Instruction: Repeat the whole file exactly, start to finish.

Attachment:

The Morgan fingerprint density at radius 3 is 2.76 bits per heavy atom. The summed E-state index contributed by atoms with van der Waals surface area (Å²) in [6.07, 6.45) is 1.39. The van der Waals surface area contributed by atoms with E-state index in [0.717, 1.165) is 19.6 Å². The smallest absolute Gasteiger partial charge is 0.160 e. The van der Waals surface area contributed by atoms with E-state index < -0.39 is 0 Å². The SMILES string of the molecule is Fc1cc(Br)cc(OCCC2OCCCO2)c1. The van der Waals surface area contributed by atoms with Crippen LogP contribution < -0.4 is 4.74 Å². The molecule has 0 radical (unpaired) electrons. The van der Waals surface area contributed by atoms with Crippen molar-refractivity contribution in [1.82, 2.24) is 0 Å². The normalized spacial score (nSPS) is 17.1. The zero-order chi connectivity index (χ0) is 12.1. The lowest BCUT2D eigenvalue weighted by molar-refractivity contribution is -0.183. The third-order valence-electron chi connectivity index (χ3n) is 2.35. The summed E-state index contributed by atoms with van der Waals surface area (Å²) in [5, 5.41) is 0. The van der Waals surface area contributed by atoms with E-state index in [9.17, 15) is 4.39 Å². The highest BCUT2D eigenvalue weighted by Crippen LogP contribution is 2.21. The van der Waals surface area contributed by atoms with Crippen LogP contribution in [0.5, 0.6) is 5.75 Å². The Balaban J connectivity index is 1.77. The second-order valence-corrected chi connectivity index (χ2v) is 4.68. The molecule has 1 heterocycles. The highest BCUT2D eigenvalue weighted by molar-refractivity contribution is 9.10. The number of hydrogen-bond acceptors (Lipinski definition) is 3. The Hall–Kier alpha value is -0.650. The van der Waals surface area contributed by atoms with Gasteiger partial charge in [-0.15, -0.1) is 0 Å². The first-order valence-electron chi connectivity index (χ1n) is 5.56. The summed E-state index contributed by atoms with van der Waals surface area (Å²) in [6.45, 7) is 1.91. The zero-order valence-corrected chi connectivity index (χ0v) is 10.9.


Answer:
The Morgan fingerprint density at radius 3 is 2.76 bits per heavy atom. The summed E-state index contributed by atoms with van der Waals surface area (Å²) in [6.07, 6.45) is 1.39. The van der Waals surface area contributed by atoms with E-state index in [0.717, 1.165) is 19.6 Å². The smallest absolute Gasteiger partial charge is 0.160 e. The van der Waals surface area contributed by atoms with E-state index < -0.39 is 0 Å². The SMILES string of the molecule is Fc1cc(Br)cc(OCCC2OCCCO2)c1. The van der Waals surface area contributed by atoms with Crippen LogP contribution < -0.4 is 4.74 Å². The molecule has 0 radical (unpaired) electrons. The van der Waals surface area contributed by atoms with Crippen molar-refractivity contribution in [1.82, 2.24) is 0 Å². The normalized spacial score (nSPS) is 17.1. The zero-order chi connectivity index (χ0) is 12.1. The lowest BCUT2D eigenvalue weighted by molar-refractivity contribution is -0.183. The third-order valence-electron chi connectivity index (χ3n) is 2.35. The summed E-state index contributed by atoms with van der Waals surface area (Å²) in [5, 5.41) is 0. The van der Waals surface area contributed by atoms with E-state index in [9.17, 15) is 4.39 Å². The highest BCUT2D eigenvalue weighted by Crippen LogP contribution is 2.21. The van der Waals surface area contributed by atoms with Crippen LogP contribution in [0.5, 0.6) is 5.75 Å². The Balaban J connectivity index is 1.77. The second-order valence-corrected chi connectivity index (χ2v) is 4.68. The molecule has 1 heterocycles. The highest BCUT2D eigenvalue weighted by molar-refractivity contribution is 9.10. The number of hydrogen-bond acceptors (Lipinski definition) is 3. The Hall–Kier alpha value is -0.650. The van der Waals surface area contributed by atoms with Gasteiger partial charge in [-0.15, -0.1) is 0 Å². The first-order valence-electron chi connectivity index (χ1n) is 5.56. The summed E-state index contributed by atoms with van der Waals surface area (Å²) in [6.45, 7) is 1.91. The zero-order valence-corrected chi connectivity index (χ0v) is 10.9.